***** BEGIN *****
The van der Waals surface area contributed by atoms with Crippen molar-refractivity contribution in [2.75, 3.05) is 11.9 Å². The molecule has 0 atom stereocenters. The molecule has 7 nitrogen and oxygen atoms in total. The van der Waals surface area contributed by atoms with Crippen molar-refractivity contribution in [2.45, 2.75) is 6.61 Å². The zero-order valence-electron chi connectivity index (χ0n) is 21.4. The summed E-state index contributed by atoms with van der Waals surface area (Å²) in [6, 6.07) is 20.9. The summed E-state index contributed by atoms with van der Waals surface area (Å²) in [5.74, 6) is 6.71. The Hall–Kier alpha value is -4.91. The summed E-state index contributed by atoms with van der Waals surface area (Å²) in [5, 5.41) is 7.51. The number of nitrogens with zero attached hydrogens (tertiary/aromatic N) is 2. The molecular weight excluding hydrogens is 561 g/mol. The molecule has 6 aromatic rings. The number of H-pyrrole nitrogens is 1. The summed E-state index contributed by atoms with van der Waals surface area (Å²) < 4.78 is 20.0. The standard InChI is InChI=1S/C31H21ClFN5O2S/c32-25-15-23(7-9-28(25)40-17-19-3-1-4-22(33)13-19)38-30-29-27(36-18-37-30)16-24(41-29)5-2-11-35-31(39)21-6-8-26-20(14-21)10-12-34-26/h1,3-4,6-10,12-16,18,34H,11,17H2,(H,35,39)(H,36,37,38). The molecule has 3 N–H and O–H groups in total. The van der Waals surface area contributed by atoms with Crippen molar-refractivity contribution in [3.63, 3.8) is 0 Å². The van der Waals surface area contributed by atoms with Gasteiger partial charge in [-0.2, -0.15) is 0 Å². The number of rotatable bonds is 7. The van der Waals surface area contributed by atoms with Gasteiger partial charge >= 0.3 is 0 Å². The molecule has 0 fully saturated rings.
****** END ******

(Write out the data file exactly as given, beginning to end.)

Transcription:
The van der Waals surface area contributed by atoms with Crippen molar-refractivity contribution in [2.75, 3.05) is 11.9 Å². The molecule has 0 atom stereocenters. The molecule has 7 nitrogen and oxygen atoms in total. The van der Waals surface area contributed by atoms with Crippen molar-refractivity contribution in [2.45, 2.75) is 6.61 Å². The zero-order valence-electron chi connectivity index (χ0n) is 21.4. The summed E-state index contributed by atoms with van der Waals surface area (Å²) in [6, 6.07) is 20.9. The summed E-state index contributed by atoms with van der Waals surface area (Å²) in [5.74, 6) is 6.71. The Hall–Kier alpha value is -4.91. The summed E-state index contributed by atoms with van der Waals surface area (Å²) in [5, 5.41) is 7.51. The number of nitrogens with zero attached hydrogens (tertiary/aromatic N) is 2. The molecular weight excluding hydrogens is 561 g/mol. The molecule has 6 aromatic rings. The number of H-pyrrole nitrogens is 1. The summed E-state index contributed by atoms with van der Waals surface area (Å²) < 4.78 is 20.0. The standard InChI is InChI=1S/C31H21ClFN5O2S/c32-25-15-23(7-9-28(25)40-17-19-3-1-4-22(33)13-19)38-30-29-27(36-18-37-30)16-24(41-29)5-2-11-35-31(39)21-6-8-26-20(14-21)10-12-34-26/h1,3-4,6-10,12-16,18,34H,11,17H2,(H,35,39)(H,36,37,38). The molecule has 3 N–H and O–H groups in total. The van der Waals surface area contributed by atoms with Crippen molar-refractivity contribution in [3.63, 3.8) is 0 Å². The van der Waals surface area contributed by atoms with Gasteiger partial charge in [-0.2, -0.15) is 0 Å². The number of rotatable bonds is 7. The van der Waals surface area contributed by atoms with Gasteiger partial charge >= 0.3 is 0 Å². The molecule has 0 fully saturated rings.